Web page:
So numismatic coins are defined as any coin worth more than 15% of its metal value? So it could be a coin with only 25% gold, and rare enough that the premium price makes it worth 40% in gold? Am i understanding this?

And a bullion coin would be any pure coin worth its weight in metal? 1oz gold coin = $1215, 1oz silver coin = $18.28, etc?


Thanks for any help,

mamboni
13th July 2010, 09:26 AM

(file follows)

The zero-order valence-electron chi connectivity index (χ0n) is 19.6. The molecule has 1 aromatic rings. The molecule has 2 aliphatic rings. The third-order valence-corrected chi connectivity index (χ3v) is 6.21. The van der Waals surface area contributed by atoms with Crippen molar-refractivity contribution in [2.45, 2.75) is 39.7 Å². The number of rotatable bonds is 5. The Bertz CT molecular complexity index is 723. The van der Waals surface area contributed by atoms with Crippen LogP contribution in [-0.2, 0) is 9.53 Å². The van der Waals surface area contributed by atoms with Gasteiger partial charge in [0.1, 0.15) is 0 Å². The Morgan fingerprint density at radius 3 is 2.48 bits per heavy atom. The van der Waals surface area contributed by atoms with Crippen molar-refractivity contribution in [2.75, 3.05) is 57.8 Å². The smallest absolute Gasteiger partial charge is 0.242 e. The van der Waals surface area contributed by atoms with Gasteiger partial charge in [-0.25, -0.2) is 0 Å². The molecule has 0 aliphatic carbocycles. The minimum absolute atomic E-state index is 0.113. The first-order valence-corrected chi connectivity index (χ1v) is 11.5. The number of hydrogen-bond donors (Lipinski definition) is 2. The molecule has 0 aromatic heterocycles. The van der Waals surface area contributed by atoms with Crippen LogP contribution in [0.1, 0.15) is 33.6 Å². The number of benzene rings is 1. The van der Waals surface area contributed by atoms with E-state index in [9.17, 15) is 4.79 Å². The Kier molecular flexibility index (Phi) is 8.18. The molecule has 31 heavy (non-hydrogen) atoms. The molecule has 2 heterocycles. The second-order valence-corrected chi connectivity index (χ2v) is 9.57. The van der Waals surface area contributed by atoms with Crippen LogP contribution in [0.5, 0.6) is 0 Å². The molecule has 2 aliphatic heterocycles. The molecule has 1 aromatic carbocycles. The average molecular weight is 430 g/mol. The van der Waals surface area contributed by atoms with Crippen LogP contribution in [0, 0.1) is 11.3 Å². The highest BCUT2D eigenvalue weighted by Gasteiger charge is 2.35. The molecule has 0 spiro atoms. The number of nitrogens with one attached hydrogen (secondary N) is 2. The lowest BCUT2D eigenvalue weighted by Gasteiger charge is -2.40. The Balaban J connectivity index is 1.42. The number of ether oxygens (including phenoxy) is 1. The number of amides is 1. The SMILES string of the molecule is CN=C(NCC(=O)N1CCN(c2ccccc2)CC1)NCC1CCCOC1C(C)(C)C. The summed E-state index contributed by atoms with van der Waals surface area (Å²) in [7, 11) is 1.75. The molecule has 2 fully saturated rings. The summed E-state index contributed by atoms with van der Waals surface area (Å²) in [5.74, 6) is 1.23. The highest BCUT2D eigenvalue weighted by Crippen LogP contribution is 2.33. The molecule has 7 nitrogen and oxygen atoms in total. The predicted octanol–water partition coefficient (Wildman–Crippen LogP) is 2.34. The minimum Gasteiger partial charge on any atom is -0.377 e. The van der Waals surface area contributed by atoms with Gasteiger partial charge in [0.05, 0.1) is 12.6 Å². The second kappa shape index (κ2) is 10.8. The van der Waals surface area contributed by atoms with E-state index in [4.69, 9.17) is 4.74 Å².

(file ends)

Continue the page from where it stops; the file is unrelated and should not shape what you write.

Numismatics refers to the collecting of 'rare' government-minted coins. Rarity can be by virtue of low mintage and/or condition/grade. To me, this limits Numsmatics primarily to older higher grade/uncriculated coins, such as St. Gaudens Gold Eagles which in MS69 or better are indeed rare and sought by collectors. But the pricing of these coins has all to do with supply, demand and collector interest and little to do with metal content. As for bullion coins: I consider the entire industry of grading and pricing them suspect at best. This is strictly a market for expert speculators, not metals investors. I have owned thousands of bullion coins and could never see any physical difference between them, excepting slight toning or superficial scratches from being stacked. As someone who is detail oriented, I would wager that if you took graded Silver Eagles of MS65 or better (which virtually all newly minted coins are by definition) out of their cases and regraded them blindly, yu would not get the same grades and the results would be entirely random (i.e. the old MS65s would come back MS69 or MS70 and the old MS70s would come back MS65 or MS68).